How the Rhetoric of Women in the Alt-Right Broadens the Movement’s Appeal
Speaker: (opens in a new window)Richard Nielsen (Massachusetts Institute of Technology)
Wednesday, November 30, 14:00–14:45 (Irish time)
Please register (opens in a new window)here to receive the link and password to the online meeting and information on the room at UCD.
Abstract: How do women establish themselves as authorities in political movements dominated by men? We investigate this question by examining the rhetoric of women who position themselves as spokespersons for the alt-right white nationalist movement. Some research argues that women entering male-dominated political arenas face incentives to adopt the rhetoric of men, while other research suggests that women can gain authority in politics by differentiating themselves from men through gendered rhetoric. We investigate which of these strategies for gaining authority best explains women’s rhetoric in the alt-right. Using a topic model that combines text and image content, we analyze 14,281 YouTube videos by prominent figures in the alt-right movement to describe the differences between the conversations and communities that women and men curate. Although women in the alt-right are often perceived as focusing primarily on issues of gender and family, we find that on balance, the women we study focus on the core issues of the movement: race, immigration, and religion. Our analysis of the video meta-data shows that women’s videos elicit more viewer engagement than men’s videos, and evoke more racist language in the viewer comments. We conclude that women serve as more palatable ambassadors for the alt-right movement while spreading its most extreme ideas.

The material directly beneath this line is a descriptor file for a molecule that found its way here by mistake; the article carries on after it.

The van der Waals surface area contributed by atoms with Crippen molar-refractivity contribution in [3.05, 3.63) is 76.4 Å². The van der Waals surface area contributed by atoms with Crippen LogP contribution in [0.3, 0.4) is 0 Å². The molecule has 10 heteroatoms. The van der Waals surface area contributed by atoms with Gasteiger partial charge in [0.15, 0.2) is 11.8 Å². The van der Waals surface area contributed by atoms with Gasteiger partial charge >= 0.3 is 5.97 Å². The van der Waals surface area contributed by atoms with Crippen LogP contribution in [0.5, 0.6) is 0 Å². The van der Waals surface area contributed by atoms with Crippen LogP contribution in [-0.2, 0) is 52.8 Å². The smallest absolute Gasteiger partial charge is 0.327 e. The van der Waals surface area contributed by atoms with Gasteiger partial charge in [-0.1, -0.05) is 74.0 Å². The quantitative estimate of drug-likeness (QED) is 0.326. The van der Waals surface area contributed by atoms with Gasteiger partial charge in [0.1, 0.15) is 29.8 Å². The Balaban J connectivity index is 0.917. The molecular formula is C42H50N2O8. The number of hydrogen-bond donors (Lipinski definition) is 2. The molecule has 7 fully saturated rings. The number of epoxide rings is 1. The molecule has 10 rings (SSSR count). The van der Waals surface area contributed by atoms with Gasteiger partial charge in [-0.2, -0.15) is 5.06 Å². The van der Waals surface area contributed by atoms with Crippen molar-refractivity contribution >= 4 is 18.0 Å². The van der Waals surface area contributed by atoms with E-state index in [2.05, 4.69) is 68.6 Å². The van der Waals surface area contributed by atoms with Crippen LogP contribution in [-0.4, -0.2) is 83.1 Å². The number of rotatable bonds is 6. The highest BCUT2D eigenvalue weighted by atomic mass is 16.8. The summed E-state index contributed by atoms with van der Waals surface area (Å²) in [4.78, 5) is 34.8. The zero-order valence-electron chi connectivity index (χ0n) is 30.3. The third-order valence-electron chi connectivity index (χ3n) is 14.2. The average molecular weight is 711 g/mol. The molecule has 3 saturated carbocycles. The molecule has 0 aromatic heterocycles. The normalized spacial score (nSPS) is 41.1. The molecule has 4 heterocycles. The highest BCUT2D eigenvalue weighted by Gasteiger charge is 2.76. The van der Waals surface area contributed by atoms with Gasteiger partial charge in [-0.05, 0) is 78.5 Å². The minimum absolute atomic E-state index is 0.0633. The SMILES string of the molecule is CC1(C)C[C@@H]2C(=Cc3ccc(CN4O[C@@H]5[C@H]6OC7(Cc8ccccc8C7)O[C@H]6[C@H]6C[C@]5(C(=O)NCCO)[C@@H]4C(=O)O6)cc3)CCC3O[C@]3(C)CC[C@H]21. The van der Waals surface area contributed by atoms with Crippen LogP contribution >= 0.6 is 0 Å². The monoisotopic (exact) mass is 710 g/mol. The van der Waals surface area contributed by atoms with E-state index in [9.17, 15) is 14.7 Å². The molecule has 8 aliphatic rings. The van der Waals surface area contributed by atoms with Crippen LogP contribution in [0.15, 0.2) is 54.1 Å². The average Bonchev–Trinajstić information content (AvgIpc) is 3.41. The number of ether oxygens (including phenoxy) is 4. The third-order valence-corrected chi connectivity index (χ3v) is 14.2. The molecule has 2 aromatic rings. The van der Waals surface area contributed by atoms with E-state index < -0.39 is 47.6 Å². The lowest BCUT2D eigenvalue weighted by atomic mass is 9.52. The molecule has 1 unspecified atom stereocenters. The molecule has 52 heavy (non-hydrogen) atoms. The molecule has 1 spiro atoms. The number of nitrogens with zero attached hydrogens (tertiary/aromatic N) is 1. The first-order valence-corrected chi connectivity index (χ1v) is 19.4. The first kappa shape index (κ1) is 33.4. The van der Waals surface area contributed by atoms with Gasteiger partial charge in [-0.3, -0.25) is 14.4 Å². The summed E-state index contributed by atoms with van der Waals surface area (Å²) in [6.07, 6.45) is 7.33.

About the speaker: Richard Nielsen is an Associate Professor of Political Science at MIT. He completed his PhD (Government) and AM (Statistics) at Harvard University, and holds a BA from Brigham Young University. His research focuses on the politics of religious authority in the Muslim world, with side interests in political violence, conspiracy theories and misinformation, human rights, economic development, and research methods. His first book, Deadly Clerics (Cambridge University Press), uses statistical text analysis and fieldwork in Cairo mosques to understand the radicalization of jihadi clerics in the Arab world. He is now writing a second book on how the Internet is changing the nature of Islamic authority, with a focus on gender. He is the developer of free software tools for Arabic text analysis, causal inference, and qualitative case selection. His research has appeared in The American Journal of Political Science, International Studies Quarterly, Political Analysis, and Sociological Methods and Research. At MIT, he is affiliated with the Security Studies Program, the Center for International Studies, and the Institute for Data, Systems, and Society. His work has been supported by the Carnegie Corporation, the National Science Foundation, the Harvard Academy for International and Area Studies, and the Belfer Center for Science and International Affairs.